Implementing Unicode collation in CockroachDB

Last edited on April 13, 2017

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    CockroachDB recently gained support for Unicode collation, a standard for ordering strings in the different ways that our users around the world expect. This post describes the motivation for Unicode collation as well as the implementation challenges in providing collated strings as a first-class type.

    Collated strings are documented here. Note that CockroachDB doesn’t support every use of collation that PostgreSQL does, due in part to implementation deficiencies that we plan to address and in part because we believe that the bugs and performance problems caused by implicit type conversions outweigh their convenience. We’ve left the door open for full support, however.

    A curious sortCopy Icon

    Here's an excerpt from the Oxford 3000, a list of important English words in alphabetical order.

    ocean o'clock October odd

    Let's see how CockroachDB orders these strings:

    CREATE TABLE words (word STRING PRIMARY KEY); INSERT INTO words VALUES ('ocean'), ('o''clock'), ('October'), ('odd'); SELECT word FROM words ORDER BY word ASC; +---------+ | word | +---------+ | October | | o'clock | | ocean | | odd | +---------+ (4 rows)

    Can you spot the difference?

    Like most software, CockroachDB defaults to ordering strings by their UTF-8 encoding, shown below in hexadecimal:

    October 4f63746f626572 o'clock 6f27636c6f636b ocean 6f6365616e odd 6f6464

    October is first because 4f (capital O) is less than 6f (small o). o'clock precedes ocean because 27 (') is less than 63 (c). By contrast, alphabetical order in English disregards capitalization and punctuation.

    New word ordersCopy Icon

    Why doesn't CockroachDB default to alphabetical order? Performance considerations aside (more on these later), no single order would satisfy all users. In German, for example, öffnen precedes zumachen, whereas in Swedish, zon precedes öppna. There is also the small matter of what “alphabetical order” means in languages that don't have an alphabet.

    Over the years, many standards organizations have defined language-, culture-, and usage-specific orders on strings, culminating in Unicode Technical Standard #10. #10 describes a generic algorithm for collation, which the Go project helpfully has implemented ( Let's see how English collation works in CockroachDB:

    CREATE TABLE words (word STRING COLLATE en PRIMARY KEY); INSERT INTO words VALUES ('ocean' COLLATE en), ('o''clock' COLLATE en), ('October' COLLATE en), ('odd' COLLATE en); SELECT word FROM words ORDER BY word ASC; +---------+ | word | +---------+ | o'clock | | ocean | | October | | odd | +---------+ (4 rows)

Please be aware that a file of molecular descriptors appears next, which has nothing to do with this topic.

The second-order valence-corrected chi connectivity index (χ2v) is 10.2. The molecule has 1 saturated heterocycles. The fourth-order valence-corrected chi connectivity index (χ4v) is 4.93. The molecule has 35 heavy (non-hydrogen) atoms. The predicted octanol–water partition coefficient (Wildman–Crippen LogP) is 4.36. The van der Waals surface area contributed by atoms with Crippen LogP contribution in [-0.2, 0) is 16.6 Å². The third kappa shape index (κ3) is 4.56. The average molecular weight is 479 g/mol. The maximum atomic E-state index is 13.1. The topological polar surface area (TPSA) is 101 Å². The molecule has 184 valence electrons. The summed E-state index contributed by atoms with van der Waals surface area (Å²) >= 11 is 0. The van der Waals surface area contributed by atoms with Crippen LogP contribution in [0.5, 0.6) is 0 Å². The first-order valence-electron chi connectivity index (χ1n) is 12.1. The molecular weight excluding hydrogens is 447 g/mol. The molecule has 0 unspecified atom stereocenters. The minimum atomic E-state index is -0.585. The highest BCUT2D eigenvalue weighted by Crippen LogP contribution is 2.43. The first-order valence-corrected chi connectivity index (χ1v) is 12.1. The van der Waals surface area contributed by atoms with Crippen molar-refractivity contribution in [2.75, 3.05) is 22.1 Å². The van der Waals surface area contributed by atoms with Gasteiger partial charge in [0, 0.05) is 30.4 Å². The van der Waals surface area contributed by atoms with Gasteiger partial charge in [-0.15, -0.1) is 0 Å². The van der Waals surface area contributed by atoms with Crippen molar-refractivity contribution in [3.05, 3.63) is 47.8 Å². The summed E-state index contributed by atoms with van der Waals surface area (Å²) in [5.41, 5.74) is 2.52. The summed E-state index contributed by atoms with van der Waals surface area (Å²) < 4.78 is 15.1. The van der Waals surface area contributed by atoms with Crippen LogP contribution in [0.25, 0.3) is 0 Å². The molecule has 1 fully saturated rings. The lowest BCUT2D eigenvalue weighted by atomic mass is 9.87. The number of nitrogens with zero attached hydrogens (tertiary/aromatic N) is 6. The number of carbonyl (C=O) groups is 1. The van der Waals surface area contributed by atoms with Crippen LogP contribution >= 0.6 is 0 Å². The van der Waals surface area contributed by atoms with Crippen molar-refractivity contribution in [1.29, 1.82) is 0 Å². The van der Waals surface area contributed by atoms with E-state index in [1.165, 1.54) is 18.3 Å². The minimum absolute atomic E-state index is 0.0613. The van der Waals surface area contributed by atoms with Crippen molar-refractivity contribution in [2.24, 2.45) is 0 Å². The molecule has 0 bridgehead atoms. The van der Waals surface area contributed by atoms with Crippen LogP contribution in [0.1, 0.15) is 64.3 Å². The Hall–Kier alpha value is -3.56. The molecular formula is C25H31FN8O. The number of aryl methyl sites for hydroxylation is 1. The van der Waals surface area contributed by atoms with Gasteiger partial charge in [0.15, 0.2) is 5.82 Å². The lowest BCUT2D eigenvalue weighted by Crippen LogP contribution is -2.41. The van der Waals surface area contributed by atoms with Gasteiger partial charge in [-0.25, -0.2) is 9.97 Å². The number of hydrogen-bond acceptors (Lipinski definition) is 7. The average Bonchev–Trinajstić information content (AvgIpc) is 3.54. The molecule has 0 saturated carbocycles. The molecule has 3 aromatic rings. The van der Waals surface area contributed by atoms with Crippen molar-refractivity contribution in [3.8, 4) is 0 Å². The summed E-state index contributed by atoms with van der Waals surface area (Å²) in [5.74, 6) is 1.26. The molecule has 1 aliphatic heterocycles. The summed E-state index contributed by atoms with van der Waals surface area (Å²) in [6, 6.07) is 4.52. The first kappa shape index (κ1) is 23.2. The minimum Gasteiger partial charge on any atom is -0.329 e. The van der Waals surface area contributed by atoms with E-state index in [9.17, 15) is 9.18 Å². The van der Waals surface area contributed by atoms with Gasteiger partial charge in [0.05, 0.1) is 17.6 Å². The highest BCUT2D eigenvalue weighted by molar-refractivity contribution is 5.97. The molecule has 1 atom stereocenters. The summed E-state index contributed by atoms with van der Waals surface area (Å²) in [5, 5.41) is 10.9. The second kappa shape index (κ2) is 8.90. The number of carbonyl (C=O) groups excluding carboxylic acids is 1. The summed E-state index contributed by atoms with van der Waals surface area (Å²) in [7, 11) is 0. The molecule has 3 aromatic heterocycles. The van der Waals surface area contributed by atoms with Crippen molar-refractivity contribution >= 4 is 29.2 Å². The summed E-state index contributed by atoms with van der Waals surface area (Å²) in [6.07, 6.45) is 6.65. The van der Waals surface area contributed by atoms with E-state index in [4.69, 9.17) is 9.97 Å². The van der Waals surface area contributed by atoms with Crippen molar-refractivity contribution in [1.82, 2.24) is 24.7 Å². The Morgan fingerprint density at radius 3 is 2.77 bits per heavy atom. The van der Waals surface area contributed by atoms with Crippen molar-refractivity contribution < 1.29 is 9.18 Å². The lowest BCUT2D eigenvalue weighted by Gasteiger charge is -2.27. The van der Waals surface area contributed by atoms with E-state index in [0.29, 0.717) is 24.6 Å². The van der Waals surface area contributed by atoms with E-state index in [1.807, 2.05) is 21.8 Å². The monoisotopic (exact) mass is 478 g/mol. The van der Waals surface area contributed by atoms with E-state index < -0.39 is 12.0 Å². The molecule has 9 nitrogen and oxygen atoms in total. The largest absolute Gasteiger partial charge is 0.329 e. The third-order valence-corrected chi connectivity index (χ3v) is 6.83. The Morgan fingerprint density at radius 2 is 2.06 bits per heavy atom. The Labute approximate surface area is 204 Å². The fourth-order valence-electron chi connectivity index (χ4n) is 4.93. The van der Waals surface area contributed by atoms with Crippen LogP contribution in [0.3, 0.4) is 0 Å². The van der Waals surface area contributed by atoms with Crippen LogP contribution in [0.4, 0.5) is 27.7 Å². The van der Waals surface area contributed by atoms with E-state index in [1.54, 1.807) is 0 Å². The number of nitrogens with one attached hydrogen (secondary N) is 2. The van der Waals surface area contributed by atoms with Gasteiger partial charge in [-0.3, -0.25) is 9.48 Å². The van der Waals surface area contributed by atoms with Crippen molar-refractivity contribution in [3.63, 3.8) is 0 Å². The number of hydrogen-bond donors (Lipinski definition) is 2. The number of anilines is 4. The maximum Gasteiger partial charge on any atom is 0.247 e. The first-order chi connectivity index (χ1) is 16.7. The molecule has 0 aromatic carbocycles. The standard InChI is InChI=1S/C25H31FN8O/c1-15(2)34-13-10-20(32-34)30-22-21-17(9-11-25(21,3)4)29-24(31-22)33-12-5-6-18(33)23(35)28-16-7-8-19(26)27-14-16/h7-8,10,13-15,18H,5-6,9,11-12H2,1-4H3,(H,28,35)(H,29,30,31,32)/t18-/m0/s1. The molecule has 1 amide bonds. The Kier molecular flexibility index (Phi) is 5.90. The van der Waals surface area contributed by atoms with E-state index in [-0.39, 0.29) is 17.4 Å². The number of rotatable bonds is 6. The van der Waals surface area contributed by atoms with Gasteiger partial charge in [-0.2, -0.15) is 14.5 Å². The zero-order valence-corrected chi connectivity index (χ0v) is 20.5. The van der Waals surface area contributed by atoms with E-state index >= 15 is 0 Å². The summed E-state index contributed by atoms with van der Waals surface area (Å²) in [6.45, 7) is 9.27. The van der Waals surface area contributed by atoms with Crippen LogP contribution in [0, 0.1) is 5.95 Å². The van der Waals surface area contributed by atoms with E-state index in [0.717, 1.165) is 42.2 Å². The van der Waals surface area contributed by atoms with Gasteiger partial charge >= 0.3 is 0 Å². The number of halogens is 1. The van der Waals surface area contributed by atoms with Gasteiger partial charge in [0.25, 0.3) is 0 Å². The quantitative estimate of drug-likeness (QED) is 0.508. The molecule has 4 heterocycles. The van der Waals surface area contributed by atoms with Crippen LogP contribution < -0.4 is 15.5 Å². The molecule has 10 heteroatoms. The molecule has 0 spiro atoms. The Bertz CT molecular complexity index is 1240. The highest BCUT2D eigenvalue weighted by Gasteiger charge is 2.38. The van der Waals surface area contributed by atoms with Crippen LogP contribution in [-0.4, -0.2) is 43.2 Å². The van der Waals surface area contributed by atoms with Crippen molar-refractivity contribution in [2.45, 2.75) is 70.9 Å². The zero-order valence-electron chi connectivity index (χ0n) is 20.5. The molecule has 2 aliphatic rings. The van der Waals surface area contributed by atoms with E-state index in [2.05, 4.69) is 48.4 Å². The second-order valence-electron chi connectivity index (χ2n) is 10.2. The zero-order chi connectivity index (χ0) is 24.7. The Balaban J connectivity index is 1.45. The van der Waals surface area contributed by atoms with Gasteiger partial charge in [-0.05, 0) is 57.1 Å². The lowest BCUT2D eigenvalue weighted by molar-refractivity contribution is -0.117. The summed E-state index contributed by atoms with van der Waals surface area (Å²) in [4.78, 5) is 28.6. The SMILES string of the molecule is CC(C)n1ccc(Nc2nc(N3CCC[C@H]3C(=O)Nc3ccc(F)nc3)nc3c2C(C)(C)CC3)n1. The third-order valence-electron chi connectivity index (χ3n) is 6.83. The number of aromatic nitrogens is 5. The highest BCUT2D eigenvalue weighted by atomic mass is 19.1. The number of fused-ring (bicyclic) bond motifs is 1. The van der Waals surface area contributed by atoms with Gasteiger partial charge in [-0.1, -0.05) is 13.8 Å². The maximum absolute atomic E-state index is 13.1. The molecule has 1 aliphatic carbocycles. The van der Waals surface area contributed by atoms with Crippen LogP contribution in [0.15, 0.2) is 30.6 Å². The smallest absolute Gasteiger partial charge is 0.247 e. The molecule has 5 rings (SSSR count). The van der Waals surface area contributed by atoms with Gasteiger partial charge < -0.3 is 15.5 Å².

October now sorts alphabetically, though o'clock doesn't. For true alphabetical order, the collator would have to ignore punctuation, and while #10 mentions this as an option, the Go library lacks support.

    The left operand of the COLLATE operator can be a string type or a string value. The right operand is the collation locale (en for English). The result is a collated string with the same contents. Collated strings compare according to their shared collation locale.

    Let's revisit the collation difference between German (de) and Swedish (sv):

    SELECT ('öffnen' COLLATE de < 'zumachen' COLLATE de, 'zon' COLLATE sv < 'öppna' COLLATE sv); (true,true)

    True to typeCopy Icon

    In CockroachDB, STRING, STRING COLLATE en, and STRING COLLATE de are three different types. PostgreSQL, by contrast, blurs the distinction. Both systems reject ('a' COLLATE en) < ('b' COLLATE de), and rightly so – should the comparison use English rules or German? Only PostgreSQL, however, allows the insertion of an English-collated string into a German-collated column.

    Although we usually strive for compatibility with PostgreSQL, we felt that our design

    1. is easier to understand and implement,

    2. may prevent bugs in user SQL statements, and

    3. preserves more possibilities for our evolving type system.

    As a special case of 3, we can switch to the PostgreSQL design later without breaking backward compatibility.

    Keys all the way downCopy Icon

    Every column of a SQL table is either a (primary) key column or a value column. Storing collated strings in value columns is easy – just write out their UTF-8 encoding, as you would for ordinary strings. Let's examine why storing collated strings in key columns is more difficult.